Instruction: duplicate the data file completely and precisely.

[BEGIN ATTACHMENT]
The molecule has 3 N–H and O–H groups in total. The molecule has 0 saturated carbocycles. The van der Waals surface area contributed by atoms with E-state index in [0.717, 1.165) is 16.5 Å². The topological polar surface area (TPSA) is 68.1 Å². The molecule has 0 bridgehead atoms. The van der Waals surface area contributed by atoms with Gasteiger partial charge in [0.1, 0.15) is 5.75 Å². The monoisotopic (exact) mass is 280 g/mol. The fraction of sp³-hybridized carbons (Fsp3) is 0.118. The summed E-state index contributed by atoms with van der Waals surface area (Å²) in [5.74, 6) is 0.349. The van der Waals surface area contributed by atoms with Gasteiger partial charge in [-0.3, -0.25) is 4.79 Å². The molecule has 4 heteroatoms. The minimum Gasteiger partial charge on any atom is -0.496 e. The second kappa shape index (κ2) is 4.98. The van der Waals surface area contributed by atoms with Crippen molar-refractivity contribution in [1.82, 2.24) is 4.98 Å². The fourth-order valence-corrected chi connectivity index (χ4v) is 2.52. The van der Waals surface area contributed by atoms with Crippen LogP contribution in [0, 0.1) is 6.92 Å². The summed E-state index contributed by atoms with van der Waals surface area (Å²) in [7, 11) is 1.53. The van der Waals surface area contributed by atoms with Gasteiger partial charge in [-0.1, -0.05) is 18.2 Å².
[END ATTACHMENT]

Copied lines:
The molecule has 3 N–H and O–H groups in total. The molecule has 0 saturated carbocycles. The van der Waals surface area contributed by atoms with E-state index in [0.717, 1.165) is 16.5 Å². The topological polar surface area (TPSA) is 68.1 Å². The molecule has 0 bridgehead atoms. The van der Waals surface area contributed by atoms with Gasteiger partial charge in [0.1, 0.15) is 5.75 Å². The monoisotopic (exact) mass is 280 g/mol. The fraction of sp³-hybridized carbons (Fsp3) is 0.118. The summed E-state index contributed by atoms with van der Waals surface area (Å²) in [5.74, 6) is 0.349. The van der Waals surface area contributed by atoms with Gasteiger partial charge in [-0.3, -0.25) is 4.79 Å². The molecule has 4 heteroatoms. The minimum Gasteiger partial charge on any atom is -0.496 e. The second kappa shape index (κ2) is 4.98. The van der Waals surface area contributed by atoms with Crippen molar-refractivity contribution in [1.82, 2.24) is 4.98 Å². The fourth-order valence-corrected chi connectivity index (χ4v) is 2.52. The van der Waals surface area contributed by atoms with Crippen LogP contribution in [0, 0.1) is 6.92 Å². The summed E-state index contributed by atoms with van der Waals surface area (Å²) in [7, 11) is 1.53. The van der Waals surface area contributed by atoms with Gasteiger partial charge in [-0.1, -0.05) is 18.2 Å².